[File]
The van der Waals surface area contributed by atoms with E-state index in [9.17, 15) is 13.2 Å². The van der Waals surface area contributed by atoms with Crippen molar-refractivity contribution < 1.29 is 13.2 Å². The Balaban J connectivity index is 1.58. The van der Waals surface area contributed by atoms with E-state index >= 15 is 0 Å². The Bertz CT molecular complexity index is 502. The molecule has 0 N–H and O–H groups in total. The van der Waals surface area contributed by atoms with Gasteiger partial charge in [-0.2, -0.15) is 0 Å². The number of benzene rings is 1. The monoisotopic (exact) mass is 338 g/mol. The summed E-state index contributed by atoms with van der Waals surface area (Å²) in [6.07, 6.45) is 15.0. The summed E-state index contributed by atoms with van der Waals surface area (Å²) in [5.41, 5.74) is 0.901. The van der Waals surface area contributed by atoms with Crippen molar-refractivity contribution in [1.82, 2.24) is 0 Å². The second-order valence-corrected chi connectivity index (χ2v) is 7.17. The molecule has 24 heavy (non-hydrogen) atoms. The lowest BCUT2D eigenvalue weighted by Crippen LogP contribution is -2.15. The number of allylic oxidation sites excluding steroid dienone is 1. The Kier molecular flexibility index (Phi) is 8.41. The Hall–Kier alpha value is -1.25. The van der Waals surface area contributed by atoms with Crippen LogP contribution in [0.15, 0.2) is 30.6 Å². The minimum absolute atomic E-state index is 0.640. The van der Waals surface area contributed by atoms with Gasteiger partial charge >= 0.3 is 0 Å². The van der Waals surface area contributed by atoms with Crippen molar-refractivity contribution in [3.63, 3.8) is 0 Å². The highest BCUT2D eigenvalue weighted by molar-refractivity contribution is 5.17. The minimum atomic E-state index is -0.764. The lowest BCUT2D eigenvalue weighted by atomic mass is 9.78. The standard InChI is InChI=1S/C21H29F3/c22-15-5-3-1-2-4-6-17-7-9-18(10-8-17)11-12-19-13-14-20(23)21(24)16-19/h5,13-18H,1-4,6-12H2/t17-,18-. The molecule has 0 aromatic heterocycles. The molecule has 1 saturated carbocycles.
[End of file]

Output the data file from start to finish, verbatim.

The van der Waals surface area contributed by atoms with E-state index in [9.17, 15) is 13.2 Å². The van der Waals surface area contributed by atoms with Crippen molar-refractivity contribution < 1.29 is 13.2 Å². The Balaban J connectivity index is 1.58. The van der Waals surface area contributed by atoms with E-state index >= 15 is 0 Å². The Bertz CT molecular complexity index is 502. The molecule has 0 N–H and O–H groups in total. The van der Waals surface area contributed by atoms with Gasteiger partial charge in [-0.2, -0.15) is 0 Å². The number of benzene rings is 1. The monoisotopic (exact) mass is 338 g/mol. The summed E-state index contributed by atoms with van der Waals surface area (Å²) in [6.07, 6.45) is 15.0. The summed E-state index contributed by atoms with van der Waals surface area (Å²) in [5.41, 5.74) is 0.901. The van der Waals surface area contributed by atoms with Crippen molar-refractivity contribution in [1.82, 2.24) is 0 Å². The second-order valence-corrected chi connectivity index (χ2v) is 7.17. The molecule has 24 heavy (non-hydrogen) atoms. The lowest BCUT2D eigenvalue weighted by Crippen LogP contribution is -2.15. The number of allylic oxidation sites excluding steroid dienone is 1. The Kier molecular flexibility index (Phi) is 8.41. The Hall–Kier alpha value is -1.25. The van der Waals surface area contributed by atoms with Crippen LogP contribution in [0.15, 0.2) is 30.6 Å². The minimum absolute atomic E-state index is 0.640. The van der Waals surface area contributed by atoms with Gasteiger partial charge >= 0.3 is 0 Å². The van der Waals surface area contributed by atoms with Crippen molar-refractivity contribution in [3.63, 3.8) is 0 Å². The highest BCUT2D eigenvalue weighted by molar-refractivity contribution is 5.17. The minimum atomic E-state index is -0.764. The lowest BCUT2D eigenvalue weighted by atomic mass is 9.78. The standard InChI is InChI=1S/C21H29F3/c22-15-5-3-1-2-4-6-17-7-9-18(10-8-17)11-12-19-13-14-20(23)21(24)16-19/h5,13-18H,1-4,6-12H2/t17-,18-. The molecule has 0 aromatic heterocycles. The molecule has 1 saturated carbocycles.